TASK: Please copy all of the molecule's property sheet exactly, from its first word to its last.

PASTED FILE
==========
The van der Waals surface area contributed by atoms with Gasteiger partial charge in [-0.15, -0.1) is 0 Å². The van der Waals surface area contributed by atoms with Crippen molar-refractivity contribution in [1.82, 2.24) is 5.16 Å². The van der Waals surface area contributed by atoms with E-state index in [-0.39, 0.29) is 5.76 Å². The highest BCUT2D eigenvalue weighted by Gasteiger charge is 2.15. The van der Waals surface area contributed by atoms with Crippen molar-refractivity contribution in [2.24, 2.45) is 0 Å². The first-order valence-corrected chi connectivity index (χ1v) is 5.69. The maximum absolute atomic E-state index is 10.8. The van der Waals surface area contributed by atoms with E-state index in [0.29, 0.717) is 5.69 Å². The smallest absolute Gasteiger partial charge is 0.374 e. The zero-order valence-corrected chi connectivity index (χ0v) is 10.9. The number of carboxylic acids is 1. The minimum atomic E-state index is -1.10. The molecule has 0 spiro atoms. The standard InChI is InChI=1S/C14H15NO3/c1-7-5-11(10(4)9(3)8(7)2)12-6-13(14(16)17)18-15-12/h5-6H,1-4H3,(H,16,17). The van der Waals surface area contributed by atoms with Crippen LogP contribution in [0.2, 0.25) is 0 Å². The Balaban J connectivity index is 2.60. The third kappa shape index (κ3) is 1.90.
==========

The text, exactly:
The van der Waals surface area contributed by atoms with Gasteiger partial charge in [-0.15, -0.1) is 0 Å². The van der Waals surface area contributed by atoms with Crippen molar-refractivity contribution in [1.82, 2.24) is 5.16 Å². The van der Waals surface area contributed by atoms with E-state index in [-0.39, 0.29) is 5.76 Å². The highest BCUT2D eigenvalue weighted by Gasteiger charge is 2.15. The van der Waals surface area contributed by atoms with Crippen molar-refractivity contribution in [2.24, 2.45) is 0 Å². The first-order valence-corrected chi connectivity index (χ1v) is 5.69. The maximum absolute atomic E-state index is 10.8. The van der Waals surface area contributed by atoms with E-state index in [0.29, 0.717) is 5.69 Å². The smallest absolute Gasteiger partial charge is 0.374 e. The zero-order valence-corrected chi connectivity index (χ0v) is 10.9. The number of carboxylic acids is 1. The minimum atomic E-state index is -1.10. The molecule has 0 spiro atoms. The standard InChI is InChI=1S/C14H15NO3/c1-7-5-11(10(4)9(3)8(7)2)12-6-13(14(16)17)18-15-12/h5-6H,1-4H3,(H,16,17). The van der Waals surface area contributed by atoms with Crippen LogP contribution in [0.2, 0.25) is 0 Å². The Balaban J connectivity index is 2.60. The third kappa shape index (κ3) is 1.90.